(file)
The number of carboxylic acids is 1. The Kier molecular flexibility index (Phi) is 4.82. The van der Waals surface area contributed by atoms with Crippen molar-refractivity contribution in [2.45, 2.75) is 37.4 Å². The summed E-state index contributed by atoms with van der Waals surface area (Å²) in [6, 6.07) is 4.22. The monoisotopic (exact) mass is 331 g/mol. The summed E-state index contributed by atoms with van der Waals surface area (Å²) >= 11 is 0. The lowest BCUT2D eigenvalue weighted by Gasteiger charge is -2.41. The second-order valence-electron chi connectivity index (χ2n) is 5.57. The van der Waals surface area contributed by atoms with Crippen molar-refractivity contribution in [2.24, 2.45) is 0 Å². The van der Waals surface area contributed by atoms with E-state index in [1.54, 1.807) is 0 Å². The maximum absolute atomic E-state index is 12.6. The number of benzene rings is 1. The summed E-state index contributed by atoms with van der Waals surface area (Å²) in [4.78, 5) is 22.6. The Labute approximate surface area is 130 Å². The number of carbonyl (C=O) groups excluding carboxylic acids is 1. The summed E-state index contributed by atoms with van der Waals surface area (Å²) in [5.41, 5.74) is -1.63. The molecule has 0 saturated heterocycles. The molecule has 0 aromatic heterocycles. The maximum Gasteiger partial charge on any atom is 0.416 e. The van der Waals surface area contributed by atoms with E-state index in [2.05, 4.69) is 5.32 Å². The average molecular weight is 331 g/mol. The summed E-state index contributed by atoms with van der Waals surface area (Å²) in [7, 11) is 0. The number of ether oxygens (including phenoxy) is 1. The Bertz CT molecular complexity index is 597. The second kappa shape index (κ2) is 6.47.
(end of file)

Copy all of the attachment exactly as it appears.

The number of carboxylic acids is 1. The Kier molecular flexibility index (Phi) is 4.82. The van der Waals surface area contributed by atoms with Crippen molar-refractivity contribution in [2.45, 2.75) is 37.4 Å². The summed E-state index contributed by atoms with van der Waals surface area (Å²) in [6, 6.07) is 4.22. The monoisotopic (exact) mass is 331 g/mol. The summed E-state index contributed by atoms with van der Waals surface area (Å²) >= 11 is 0. The lowest BCUT2D eigenvalue weighted by Gasteiger charge is -2.41. The second-order valence-electron chi connectivity index (χ2n) is 5.57. The van der Waals surface area contributed by atoms with Crippen molar-refractivity contribution in [2.24, 2.45) is 0 Å². The van der Waals surface area contributed by atoms with E-state index in [1.54, 1.807) is 0 Å². The maximum absolute atomic E-state index is 12.6. The number of benzene rings is 1. The summed E-state index contributed by atoms with van der Waals surface area (Å²) in [4.78, 5) is 22.6. The Labute approximate surface area is 130 Å². The number of carbonyl (C=O) groups excluding carboxylic acids is 1. The summed E-state index contributed by atoms with van der Waals surface area (Å²) in [5.41, 5.74) is -1.63. The molecule has 0 saturated heterocycles. The molecule has 0 aromatic heterocycles. The maximum Gasteiger partial charge on any atom is 0.416 e. The van der Waals surface area contributed by atoms with E-state index in [2.05, 4.69) is 5.32 Å². The average molecular weight is 331 g/mol. The summed E-state index contributed by atoms with van der Waals surface area (Å²) in [7, 11) is 0. The number of ether oxygens (including phenoxy) is 1. The Bertz CT molecular complexity index is 597. The second kappa shape index (κ2) is 6.47.